Closed petition Scrap plans forcing self employed & small business to do 4 tax returns yearly

George Osborne announced in his Autumn statement the plan for self employed and small businesses to have to file four tax returns a year rather than one as currently is done

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Each self employed individual and small business will have the added burden of additional red tape, accountancy fees and potential for fines. As a small business owner myself I already spend quite some time to get things in order once s year. There will be greater chance of errors as well. At the moment we pay £1200 a year in accountancy fees this figure will greatly increase. The conservatives are not working for small businesses in brining such legislation but adding burden.

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Parliament debated this topic

This topic was debated on 25 January 2016

Westminster hall 25 jan 02

Watch the debateRead the transcript

Government responded

Making Tax Digital will not mean ‘four tax returns a year’. Quarterly updates will largely be a matter of checking data generated from record keeping software or apps and clicking ‘send’.

Read the response in full

These reforms will not mean that businesses have to provide the equivalent of four tax returns every year. Updating HMRC through software or apps will deliver a light-touch process, much less burdensome and time-consuming than it is today.

At the March 2015 Budget the government committed to transform the tax system by introducing simple, secure and personalised digital tax accounts, removing the need for annual tax returns.

At the 2015 Spending Review the government announced it would invest £1.3bn in HMRC to make this vision a reality, transforming HMRC into one of the most digitally advanced tax administrations in the world.

One element of this vision will be asking most businesses, self-employed people and landlords to keep track of their tax affairs digitally and update HMRC at least quarterly via their digital tax account.

Many taxpayers have told HMRC that they want more certainty over their tax bill, and don’t want to wait until the end of the year, or even longer, before knowing where they stand with their taxes.

We also estimate that £6.5bn in tax goes unpaid every year because of mistakes made when filling in tax returns. These reforms will make it easier for taxpayers to maintain accurate and up-to-date tax affairs, reducing the scope for error.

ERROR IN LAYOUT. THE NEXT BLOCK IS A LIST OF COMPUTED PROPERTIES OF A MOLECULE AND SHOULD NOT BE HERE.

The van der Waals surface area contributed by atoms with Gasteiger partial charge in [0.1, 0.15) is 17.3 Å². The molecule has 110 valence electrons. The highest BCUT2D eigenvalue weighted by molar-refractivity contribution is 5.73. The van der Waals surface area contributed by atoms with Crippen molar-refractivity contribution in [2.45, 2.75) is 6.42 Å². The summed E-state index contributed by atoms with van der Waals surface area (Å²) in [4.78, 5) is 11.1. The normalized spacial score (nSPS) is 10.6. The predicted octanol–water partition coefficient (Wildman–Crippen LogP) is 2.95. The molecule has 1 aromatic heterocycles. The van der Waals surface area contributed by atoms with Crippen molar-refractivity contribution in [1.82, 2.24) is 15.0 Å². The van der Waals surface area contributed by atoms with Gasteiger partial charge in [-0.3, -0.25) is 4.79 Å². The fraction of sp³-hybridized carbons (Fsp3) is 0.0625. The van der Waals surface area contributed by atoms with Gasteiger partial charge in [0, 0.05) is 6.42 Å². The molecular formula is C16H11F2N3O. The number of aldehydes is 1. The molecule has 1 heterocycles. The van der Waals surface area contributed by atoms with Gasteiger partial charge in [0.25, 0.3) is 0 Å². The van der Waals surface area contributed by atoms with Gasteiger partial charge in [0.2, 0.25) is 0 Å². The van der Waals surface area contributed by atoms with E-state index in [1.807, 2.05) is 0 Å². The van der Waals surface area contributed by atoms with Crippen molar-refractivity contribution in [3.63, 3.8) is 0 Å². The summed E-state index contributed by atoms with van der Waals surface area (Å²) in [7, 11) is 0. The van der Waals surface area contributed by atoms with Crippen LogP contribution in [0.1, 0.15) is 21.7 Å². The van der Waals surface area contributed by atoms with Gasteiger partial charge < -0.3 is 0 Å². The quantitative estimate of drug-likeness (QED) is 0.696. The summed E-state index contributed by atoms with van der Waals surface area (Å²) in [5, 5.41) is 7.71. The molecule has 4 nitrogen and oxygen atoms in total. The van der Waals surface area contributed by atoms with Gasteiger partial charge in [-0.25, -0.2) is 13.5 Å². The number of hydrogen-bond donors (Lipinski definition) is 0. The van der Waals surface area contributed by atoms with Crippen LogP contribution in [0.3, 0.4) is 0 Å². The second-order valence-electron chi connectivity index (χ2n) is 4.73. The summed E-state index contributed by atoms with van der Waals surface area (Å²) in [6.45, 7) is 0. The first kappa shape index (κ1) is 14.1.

With businesses keeping track of their tax affairs digitally, quarterly updates will be fundamentally different from filling out an annual tax return in a number of crucial respects:

• Quarterly updates will not involve all the complexity of a full tax return. The updates will be generated from existing digital business records. In most cases, little or no further entry of information will be needed. It will be much quicker to complete than the current tax return.
• As part of the process the business owner or individual will receive a developing in-year picture of their tax position, helping people have greater certainty about what they owe, allowing them to plan their finances more effectively. This differs from the current system where many taxpayers are caught out by their tax bill when it finally arrives.
• In-year updates will not be subject to the same sanctions for lateness or inaccuracies as apply now to the year-end position. HMRC will consult during 2016 on what sanctions might be appropriate for a more digital tax administration.

The government has already announced that these measures will not apply to individuals in employment or pensioners, unless they have secondary incomes of more than £10,000 per year from self-employment or property.

The reforms will rely on businesses, self-employed people and landlords using software or apps that can connect securely to their digital tax account. The government will ensure that free products are available. The Gov.UK service will signpost taxpayers to the right product, with clear HMRC guidance about how to choose software.

HMRC will ensure support is available for people to get online if they need it. We will also provide alternatives for those who genuinely cannot use digital tools, like telephone filing. This will build on our Needs Extra Support service, which has gone from strength to strength in helping more vulnerable customers.

We’re introducing these reforms gradually. We’ve been in discussion with stakeholders since March 2015 and will be consulting on the details of the proposals throughout 2016.

We will use volunteers to test the new tools and processes and give us feedback. Quarterly updates will be introduced for some from 2018, and will be phased in fully by 2020, giving taxpayers time to adapt.

We want to work with all stakeholders to ensure these changes work for them. For more information about the proposed reforms please search for ‘Making Tax Digital’ on Gov.UK or use the following link:

https://www.gov.uk/government/publications/making-tax-digital

HMRC

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